**The main contribution of this work is an algorithm to propagate reasoning rules in a Fog IoT architecture.**

**Quality of writing:** Overall the writing is good, and the text is easy to follow, but there are many small presentation mistakes.

**Originality:** The work proposes an original approach to deploy reasoning rules in a Fog IoT architecture.

**Replicability of the evaluation:** The evaluation is well explained. Some small details like the format of the sensor data are missing. It is unclear how much data is used in the evaluation. The authors claim that a real deployment would be infeasible, so they just simulate their approach. However, the following paper shows how to deploy components on clusters and run performance benchmarks:

Felix Leif Keppmann, Maria Maleshkova, Andreas Harth: "Adaptable Interfaces, Interactions, and Processing for Linked Data Platform Components". SEMANTICS 2017, Amsterdam, The Netherlands.

Felix Leif Keppmann, Maria Maleshkova, Andreas Harth: "DLUBM: A Benchmark for Distributed Linked Data Knowledge Base Systems". OTM Conferences 2017, Rhodes, Greece.

**Significance:** The approach proposed by the work has more value in the Semantic Web field than in the IoT field. While it can be used in practice if an expert in reasoning rules is involved in the project, few IoT developers have this skill, that would impose a significant barrier to the adoption of the approach.

#### Pros

* The solution is in general well designed. It accomplishes the goal of being a generic solution (with the limitation of working only in hierarchical network topology).

* The experiment shows that the solution can be scalable.

* The solution is designed to improve responsivity, and the experiment validates it.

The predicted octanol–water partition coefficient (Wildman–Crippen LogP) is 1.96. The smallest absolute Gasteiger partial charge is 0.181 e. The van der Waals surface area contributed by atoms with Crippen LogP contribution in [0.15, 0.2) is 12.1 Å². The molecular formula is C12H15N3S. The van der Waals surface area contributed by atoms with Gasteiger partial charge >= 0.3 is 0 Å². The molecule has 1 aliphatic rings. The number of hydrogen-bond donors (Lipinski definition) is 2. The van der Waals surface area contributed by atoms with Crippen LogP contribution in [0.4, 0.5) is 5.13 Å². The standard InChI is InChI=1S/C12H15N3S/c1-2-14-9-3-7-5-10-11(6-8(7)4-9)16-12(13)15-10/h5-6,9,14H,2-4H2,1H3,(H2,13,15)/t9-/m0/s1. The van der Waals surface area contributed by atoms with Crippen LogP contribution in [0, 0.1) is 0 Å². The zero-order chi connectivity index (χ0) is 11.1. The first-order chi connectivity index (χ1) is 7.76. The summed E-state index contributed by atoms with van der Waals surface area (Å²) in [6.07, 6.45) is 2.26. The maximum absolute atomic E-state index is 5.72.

#### Cons

* The work state that _Dynamicity_ is an important aspect of IoT system but do not do much to deal with it. In neither the design nor the experiment the proposed approach deal with such issue.

* The main try to deal with dynamic systems was in: "When a node connects, disconnects or changes capabilities, it notifies its neighbors of it self-representation. Since a notification is sent at each update of the state of the node, the perception of a node by its neighbors remains consistent with its evolution over time.". But no mechanism is proposed when a node fails and is not able to notify its neighbors.

* The rules processed by the nodes do not take actions. I advise the authors to include the feature or make clear that it is missing. In IoT projects, especially when using Fog, is common that the nodes have autonomy to trigger actions in the system.

* There is no description of how the sensor data exchanged in the system is modeled (data format). I assume that it is "hard-coded" and is not covered by the proposed approach.

* Some references do not have a publication year.